Pictures of people who mock me for being fat: one woman turns the camera on the sneering
HALEY Morris-Cafiero is a photographer based in Memphis. She noticed others mocking her for her size:
While creating an image for my Something to Weigh series, I decided to photograph myself sitting alone on the Times Square stairs to capture my solitude in a busy crowd. After developing the film, I noticed that a man was standing behind me being photographed by an attractive blonde woman. Rather than pose for her camera, he was sneering at me behind my back. Five minutes later and at another location, another man turns his back to gawk at me while I am photographing myself sitting at a café table.
I have always been aware of people making faces, commenting and laughing at me about my size. I now reverse the gaze and record their reactions to me while I perform mundane tasks in public spaces. I seek out spaces that are visually interesting and geographically diverse. I try to place myself in compositions that contain feminine icons or advertisements.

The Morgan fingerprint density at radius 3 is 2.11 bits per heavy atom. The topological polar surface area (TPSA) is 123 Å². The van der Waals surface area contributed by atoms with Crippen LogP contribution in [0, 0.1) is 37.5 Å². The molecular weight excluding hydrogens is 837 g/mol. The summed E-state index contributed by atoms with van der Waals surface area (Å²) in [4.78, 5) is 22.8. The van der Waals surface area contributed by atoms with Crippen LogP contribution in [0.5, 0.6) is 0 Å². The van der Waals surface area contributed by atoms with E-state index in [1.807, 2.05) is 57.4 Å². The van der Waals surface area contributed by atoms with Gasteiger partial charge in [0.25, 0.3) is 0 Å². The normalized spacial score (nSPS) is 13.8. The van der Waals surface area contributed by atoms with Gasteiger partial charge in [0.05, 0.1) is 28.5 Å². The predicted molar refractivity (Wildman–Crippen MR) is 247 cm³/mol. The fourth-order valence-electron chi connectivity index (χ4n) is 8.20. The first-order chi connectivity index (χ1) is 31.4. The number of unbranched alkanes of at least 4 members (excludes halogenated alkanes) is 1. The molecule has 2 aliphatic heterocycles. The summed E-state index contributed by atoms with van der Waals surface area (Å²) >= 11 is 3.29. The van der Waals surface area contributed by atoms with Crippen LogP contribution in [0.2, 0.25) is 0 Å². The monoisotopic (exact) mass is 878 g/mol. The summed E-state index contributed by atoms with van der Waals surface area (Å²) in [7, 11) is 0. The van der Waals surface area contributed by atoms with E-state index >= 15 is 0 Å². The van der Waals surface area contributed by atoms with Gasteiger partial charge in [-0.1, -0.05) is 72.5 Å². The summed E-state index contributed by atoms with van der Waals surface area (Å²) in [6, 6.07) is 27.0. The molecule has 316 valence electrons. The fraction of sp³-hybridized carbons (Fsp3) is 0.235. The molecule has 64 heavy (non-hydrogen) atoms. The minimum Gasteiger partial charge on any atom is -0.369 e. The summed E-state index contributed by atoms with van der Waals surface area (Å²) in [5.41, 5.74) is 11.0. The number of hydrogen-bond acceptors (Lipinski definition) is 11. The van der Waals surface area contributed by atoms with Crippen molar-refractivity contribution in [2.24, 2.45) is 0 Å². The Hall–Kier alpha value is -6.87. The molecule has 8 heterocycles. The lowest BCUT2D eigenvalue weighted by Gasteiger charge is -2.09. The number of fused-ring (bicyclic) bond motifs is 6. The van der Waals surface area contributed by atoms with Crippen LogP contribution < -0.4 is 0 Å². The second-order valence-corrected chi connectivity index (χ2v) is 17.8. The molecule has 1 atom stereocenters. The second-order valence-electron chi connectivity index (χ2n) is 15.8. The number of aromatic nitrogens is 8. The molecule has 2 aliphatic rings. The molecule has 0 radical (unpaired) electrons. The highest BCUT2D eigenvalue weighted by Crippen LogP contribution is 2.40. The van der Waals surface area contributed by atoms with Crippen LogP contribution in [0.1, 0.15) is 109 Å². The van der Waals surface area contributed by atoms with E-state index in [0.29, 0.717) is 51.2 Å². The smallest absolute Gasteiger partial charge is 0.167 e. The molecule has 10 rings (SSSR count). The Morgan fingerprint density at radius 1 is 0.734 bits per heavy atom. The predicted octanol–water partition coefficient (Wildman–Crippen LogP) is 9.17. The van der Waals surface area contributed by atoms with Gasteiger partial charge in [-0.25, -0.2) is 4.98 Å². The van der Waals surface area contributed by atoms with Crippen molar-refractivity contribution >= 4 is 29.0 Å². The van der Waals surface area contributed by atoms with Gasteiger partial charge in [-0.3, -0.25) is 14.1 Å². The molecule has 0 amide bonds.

In my peripheral vision, I saw a teen girl waiting for the signal to cross the street. As I stood there, eating my ice cream, I heard a repetitive “SLAP, SLAP, SLAP” of a hand on skin. I signaled to my assistant to shoot. It was only when I returned home to Memphis and got the film developed that I realized the sound was the girl hitting her belly as she watched me eat. She did this over and over. I have five frames of her with various facial expressions. I called the resulting image “Gelato.”
I got an email from a 15-year-old girl in Belgium who said my images made her “feel better and not care about what others think and live my life.” That made me proud. As for what the images mean, viewers may interpret the images as they see fit. I’m just trying to start a conversation.
This dislike and mocking of the fat comes from the top down. We’re told about good food and bad food. We’re told that the fat cost more to treat in hospitals. We’re told that the fat are victims. Fat was once jolly. Now fat is miserable and afflicted. We are led to believe that seeing a fat child is suggestive of parental abuse. Schools, celebrity chefs and TV shows are obsessed with diet. The result is to make us all worried about weight lest we become bad citizens and dependent on slim, responsible others to do our bidding. The really debilitating thing about the fight against fat is what the censorious, illiberal talk about it is doing to our heads.